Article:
BY MTHANDAZO NYONI
STUNG by perennial fuel and electricity shortages affecting its operations, Zimpost — a quasi-government institution — is planning to invest in solar power and electric-powered vehicles to combat the challenges.
Zimbabwe has been, over the years, experiencing persistent fuel and electricity shortages, a situation that has affected many businesses in the country.
Zimpost, which transformed from being a provider of predominantly manual and low technology services to an entity that offers a wide range of technology-driven services, said solar power and electric-powered vehicles would address its challenges.
“Zimpost has been grappling with power and fuel outages affecting operations. Plans are underway to find alternative power back-up solutions like solar power, and electric-powered vehicles in future,” the company’s post master-general Sifundo Moyo said in emailed responses to NewsDay Business.
“Zimpost boasts of an unparalleled postal distribution network which is anchored by over 130 years of postal, logistics and courier experience. Cash shortages across the country have affected quality of service in payment of pensions,” he said.
With the border closures and the disruption to air routes worldwide due to COVID-19, Zimpost said mail conveyance between countries inevitably suffered.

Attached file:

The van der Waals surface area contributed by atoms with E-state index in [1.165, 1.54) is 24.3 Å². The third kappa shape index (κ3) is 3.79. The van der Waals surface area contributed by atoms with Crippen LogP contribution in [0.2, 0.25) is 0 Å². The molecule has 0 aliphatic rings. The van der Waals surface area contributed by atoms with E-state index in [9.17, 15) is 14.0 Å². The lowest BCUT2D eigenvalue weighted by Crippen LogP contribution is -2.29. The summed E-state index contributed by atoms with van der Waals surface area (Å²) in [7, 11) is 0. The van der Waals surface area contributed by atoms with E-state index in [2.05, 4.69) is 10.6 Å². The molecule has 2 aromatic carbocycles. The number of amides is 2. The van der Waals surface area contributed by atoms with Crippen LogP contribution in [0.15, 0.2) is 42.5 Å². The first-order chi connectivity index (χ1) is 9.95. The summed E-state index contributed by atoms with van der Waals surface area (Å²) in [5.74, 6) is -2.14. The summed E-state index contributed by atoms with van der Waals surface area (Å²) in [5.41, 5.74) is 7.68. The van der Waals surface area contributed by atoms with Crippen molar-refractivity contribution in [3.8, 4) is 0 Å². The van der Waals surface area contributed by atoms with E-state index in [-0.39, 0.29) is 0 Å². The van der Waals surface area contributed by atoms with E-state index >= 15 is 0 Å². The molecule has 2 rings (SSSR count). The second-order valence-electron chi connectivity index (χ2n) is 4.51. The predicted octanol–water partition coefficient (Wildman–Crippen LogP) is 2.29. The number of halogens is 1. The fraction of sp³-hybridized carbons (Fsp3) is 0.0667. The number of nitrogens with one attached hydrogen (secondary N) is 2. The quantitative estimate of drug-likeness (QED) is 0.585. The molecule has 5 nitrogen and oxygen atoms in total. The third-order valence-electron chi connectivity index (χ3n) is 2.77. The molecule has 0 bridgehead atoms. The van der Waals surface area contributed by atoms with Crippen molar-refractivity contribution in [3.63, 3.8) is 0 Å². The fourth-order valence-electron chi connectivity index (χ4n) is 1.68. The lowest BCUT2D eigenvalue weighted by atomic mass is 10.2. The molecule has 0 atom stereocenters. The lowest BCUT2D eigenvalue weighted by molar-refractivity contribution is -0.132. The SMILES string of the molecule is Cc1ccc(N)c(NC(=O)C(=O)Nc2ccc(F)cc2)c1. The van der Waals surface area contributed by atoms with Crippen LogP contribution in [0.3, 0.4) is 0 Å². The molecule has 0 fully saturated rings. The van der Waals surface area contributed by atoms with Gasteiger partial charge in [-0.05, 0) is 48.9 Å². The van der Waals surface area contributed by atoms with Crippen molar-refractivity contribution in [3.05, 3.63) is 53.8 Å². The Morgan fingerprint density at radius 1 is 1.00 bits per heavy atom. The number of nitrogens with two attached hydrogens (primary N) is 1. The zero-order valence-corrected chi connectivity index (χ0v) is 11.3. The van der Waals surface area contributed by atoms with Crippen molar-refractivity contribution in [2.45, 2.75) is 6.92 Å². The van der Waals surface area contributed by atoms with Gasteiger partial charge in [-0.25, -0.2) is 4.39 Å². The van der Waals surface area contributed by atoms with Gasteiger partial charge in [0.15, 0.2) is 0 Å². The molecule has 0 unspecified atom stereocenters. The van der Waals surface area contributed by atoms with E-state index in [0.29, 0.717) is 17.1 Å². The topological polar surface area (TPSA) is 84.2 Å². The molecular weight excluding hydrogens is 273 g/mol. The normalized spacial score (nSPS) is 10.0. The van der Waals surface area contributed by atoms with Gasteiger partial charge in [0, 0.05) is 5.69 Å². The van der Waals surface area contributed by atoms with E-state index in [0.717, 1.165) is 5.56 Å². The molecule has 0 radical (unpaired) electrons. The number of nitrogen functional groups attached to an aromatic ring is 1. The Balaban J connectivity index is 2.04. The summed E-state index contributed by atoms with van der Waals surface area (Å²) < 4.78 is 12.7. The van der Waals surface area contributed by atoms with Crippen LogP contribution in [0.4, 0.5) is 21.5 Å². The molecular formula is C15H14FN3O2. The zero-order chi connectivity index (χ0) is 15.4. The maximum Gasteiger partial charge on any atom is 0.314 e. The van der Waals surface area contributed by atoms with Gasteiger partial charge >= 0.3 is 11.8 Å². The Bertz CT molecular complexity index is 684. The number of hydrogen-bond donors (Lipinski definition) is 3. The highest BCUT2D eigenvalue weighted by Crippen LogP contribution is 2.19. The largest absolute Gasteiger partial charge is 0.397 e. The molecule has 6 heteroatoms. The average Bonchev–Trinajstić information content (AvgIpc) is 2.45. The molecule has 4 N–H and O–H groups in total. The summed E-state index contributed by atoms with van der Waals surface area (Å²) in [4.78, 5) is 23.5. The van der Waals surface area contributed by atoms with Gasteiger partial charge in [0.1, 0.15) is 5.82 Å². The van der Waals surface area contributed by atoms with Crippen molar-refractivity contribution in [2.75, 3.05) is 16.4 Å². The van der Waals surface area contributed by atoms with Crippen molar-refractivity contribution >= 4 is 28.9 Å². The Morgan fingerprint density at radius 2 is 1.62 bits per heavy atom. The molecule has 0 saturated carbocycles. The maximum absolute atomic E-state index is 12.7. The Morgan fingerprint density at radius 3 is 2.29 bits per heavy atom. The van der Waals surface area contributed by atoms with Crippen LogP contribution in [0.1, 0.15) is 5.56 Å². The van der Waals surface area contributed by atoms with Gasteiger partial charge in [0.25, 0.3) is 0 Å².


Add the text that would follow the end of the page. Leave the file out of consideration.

It said the disruption of international mail services due to the suspension of most airlines affected international mail conveyance.
“The closure of industries and commercial entities, tertiary institutions, schools cut out about 80% of the Zimpost market. The post office, however, remained crucial in the distribution of food and medical items. Provision of domestic and international money transfer services and the provision of bureau de change services,” Moyo said.
During the national lockdown period, Moyo said the volume of local e-commerce increased significantly and they signed agreements with OK Mart, Gain Cash & Carry as well as pharmaceutical companies.
This, he said, will ensure that people observing the lockdown call based at home can still purchase groceries and other items while Zimpost delivers to their door step.
“This service also ensures that social distancing is facilitated as customers have an option of avoiding going to shops physically. Zimpost is also transporting tobacco from farms to auction floors which is a new business for the company,” Moyo said.
“The pandemic triggered a positive change in consumer behaviour. With quite a number of suppliers and customers alike, converting to online selling and buying. Zimpost is providing last mail delivery of goods bought from manufacturers, wholesalers and retailers.”
He said Zimpost was consolidating its position as Zimbabwe’s premier postal services provider, adding that the post bureau de change services was now being offered at 21 post offices across the country, offering small value transactions that involve on-spot buying and selling of foreign currency or change currencies which might be in the form of bank notes, coins, international debit cards, Zimbabwean dollars, mobile money or bank balances.
“Through this variety of innovative value-added products and services, Zimpost believes that it is making a difference in the lives of people and communities at large.”
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